BRIDGEPORT — After getting a complaint that Brian McAllister, a local man with a history of of crimes involving children, had repeatedly raped a young girl, police waited five years before seeking an arrest warrant.

On Wednesday, McAllister’s lawyer argued his client should get a reduced bond because of the delay.

Bridgeport police admit that mistakes were made with the Police Department’s Youth Bureau, disbanded in 2018, but have been hard pressed to explain them. In a number of cases, files were simply stuck in draws and forgotten, according to police sources.

“Detectives and supervisors of the Special Victims Unit uncovered several cases dating back to 2013 that were a part of the original Youth Bureau files,” Police Department Spokesman Scott Appleby previously said. “These cases were reviewed, and when necessary re-investigated, and evidence was sent to the state laboratory when appropriate. If probable cause existed to charge, a warrant was applied for.”

McAllister’s case was one of the “lost” cases.

In November 2015, the state Department of Children and Families received a complaint by a school counselor of a sex assault of a child and forwarded the complaint to the Police Department’s Youth Bureau. In December 2015, a forensic interview was done with the girl at The Center for Family Justice in Bridgeport.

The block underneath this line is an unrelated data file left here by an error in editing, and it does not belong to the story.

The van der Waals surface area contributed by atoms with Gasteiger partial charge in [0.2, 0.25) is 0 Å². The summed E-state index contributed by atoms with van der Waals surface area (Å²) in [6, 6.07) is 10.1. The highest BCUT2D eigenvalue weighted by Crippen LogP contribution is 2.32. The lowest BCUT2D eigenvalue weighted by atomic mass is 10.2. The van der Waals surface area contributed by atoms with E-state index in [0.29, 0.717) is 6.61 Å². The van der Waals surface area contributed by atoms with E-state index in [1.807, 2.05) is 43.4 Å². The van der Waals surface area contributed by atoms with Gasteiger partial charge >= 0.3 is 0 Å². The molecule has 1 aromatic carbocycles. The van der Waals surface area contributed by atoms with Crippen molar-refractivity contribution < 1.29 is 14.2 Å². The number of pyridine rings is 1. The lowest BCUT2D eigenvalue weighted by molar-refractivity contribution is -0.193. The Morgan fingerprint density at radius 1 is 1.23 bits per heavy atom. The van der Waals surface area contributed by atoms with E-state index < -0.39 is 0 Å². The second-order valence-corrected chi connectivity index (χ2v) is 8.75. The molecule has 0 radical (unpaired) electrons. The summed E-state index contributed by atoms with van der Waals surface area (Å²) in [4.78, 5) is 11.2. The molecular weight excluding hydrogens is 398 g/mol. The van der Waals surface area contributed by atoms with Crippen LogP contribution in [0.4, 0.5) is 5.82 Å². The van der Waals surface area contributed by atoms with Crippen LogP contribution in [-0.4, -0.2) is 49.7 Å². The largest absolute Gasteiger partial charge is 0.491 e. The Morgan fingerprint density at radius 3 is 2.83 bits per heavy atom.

The girl disclosed during that interview that she had been sexually assaulted by Brian McAllister about two to three times a month between 2012 and 2013, according to the arrest warrant affidavit.

Police did not present an application for an arrest warrant for McAllister until Jan. 20, 2020. The now 41-year-old Bridgeport man was charged with first-degree sexual assault of a child, risk of injury to a child and fourth-degree sexual assault.

McAllister’s lawyer, Assistant Public Defender Jared Millbrandt, argued Wednesday that there can be no justification for the delay between the time the girl made her complaint and the request by police for a warrant. He urged Superior Court Judge Joan Alexander to significantly reduce his client’s $500,000 bond.

But Supervisory Assistant State’s Attorney C. Robert Satti Jr. objected, pointing out that McAllister has convictions in 1999 and 2009 for risk of injury to children. He did not comment on the delay in the case.

Alexander said given the defendant’s history and seriousness of the allegation in this case, she was denying the bond reduction request.

Millbrandt declined comment after the hearing.